Formula One's silly season has become more like European football's transfer window with every passing year.
Just as the top clubs and top players jostle work for the best deals for their futures, so do the top teams and drivers.
The only difference is that football has a deadline.
F1, however, has Monza - the traditional unofficial race meeting at which most of the main 'transfers' are completed or confirmed.
Down the years, the Italian Grand Prix has been the scene of many major announcements - including Ayrton Senna's move from Lotus to McLaren as Alain Prost's partner, Nigel Mansell's angry confirmation that he was to leave Williams on learning that Prost was on his way and Michael Schumacher's infamous overnight switch from Jordan, after just one race, to join Benetton.
And that is just a brief example picked from the early 1990's.
This year is no different.
The drivers' market, as so often, appears to be in a state of suspended animation as Kimi Raikkonen waits to make a decision - choosing, it seems, between staying with Lotus or moving on.
Red Bull, despite contradictions all round, McLaren and Ferrari all await his next move with great interest and so too do Daniel Ricciardo, Jenson Button and Felipe Massa.
Lotus believe they have the package to offer that will make him stay.
But the fact that Red Bull have been reluctant to confirm Australian Ricciardo as Mark Webber's successor suggests they have not yet abandoned hopes of luring the Finn.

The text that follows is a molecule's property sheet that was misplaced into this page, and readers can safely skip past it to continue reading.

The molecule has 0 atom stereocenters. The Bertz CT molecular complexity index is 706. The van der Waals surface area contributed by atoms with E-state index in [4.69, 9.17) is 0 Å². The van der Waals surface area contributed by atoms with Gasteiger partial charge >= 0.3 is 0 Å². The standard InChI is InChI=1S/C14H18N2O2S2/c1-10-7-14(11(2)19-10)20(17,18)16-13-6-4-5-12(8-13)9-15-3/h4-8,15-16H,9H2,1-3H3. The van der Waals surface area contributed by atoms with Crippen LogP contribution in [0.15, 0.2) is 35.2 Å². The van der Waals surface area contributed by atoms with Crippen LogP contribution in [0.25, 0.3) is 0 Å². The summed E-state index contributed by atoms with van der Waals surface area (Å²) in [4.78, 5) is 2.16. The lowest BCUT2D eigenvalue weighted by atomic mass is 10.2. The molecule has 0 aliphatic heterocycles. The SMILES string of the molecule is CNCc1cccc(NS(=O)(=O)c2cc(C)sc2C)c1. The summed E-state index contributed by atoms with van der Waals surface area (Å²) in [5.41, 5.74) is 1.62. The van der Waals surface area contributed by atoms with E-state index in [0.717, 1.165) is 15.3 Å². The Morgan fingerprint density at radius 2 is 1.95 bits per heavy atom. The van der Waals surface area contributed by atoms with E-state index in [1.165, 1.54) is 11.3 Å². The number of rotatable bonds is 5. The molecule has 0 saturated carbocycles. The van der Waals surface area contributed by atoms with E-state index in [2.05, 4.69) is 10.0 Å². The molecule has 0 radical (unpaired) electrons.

Indeed, this week Lotus made clear they feel they have no problems in offering a financial deal to secure Raikkonen's continued services into 2014, but have to work harder to convince him that they can build a winning car.
Team owner Gerard Lopez this week revealed that Raikkonen cares more about his car's performance than the money on offer and has pushed Lotus to work more closely with Renault as F1 enters a new era with an overhaul of the technical regulations.
Lopez said: "Things are moving... I said two months ago that as long as he gets what he wants from us - which is technical guarantees from us next year in terms of how close we are with Renault - then there is a high chance he will stay."
In an interview with Autosport.com, he admitted that there were some issues with late payment of performance-related bonuses, but Lopez said that matter is not a deal breaker.
"That's not the issue," he said. "I think he has some outstanding matters on points (related payments(, and that is it.
"His main thing right now is to be sure that next year we are a top team, because there is a major change in terms of technical specifications. He does not want us to be just a customer team.
"We are discussing how to be closer with Renault, in whatever shape it is. That is why the [engine] contract hasn't been signed yet."
That news, alongside assurances from McLaren boss Martin Whitmarsh that, despite being a fan of Raikkonen, he intends to keep an unchanged line-up, suggests that the Finn will stay at Lotus unless the team fails to deliver his demands.
And that is why, like Chelsea boss Jose Mourinho who grew tired of waiting for Wayne Rooney, Red Bull's Christian Horner will not wait forever to see what the Finn chooses to do.
As in past years, Monza next weekend is almost certain to see several major announcements - and plenty of controversy.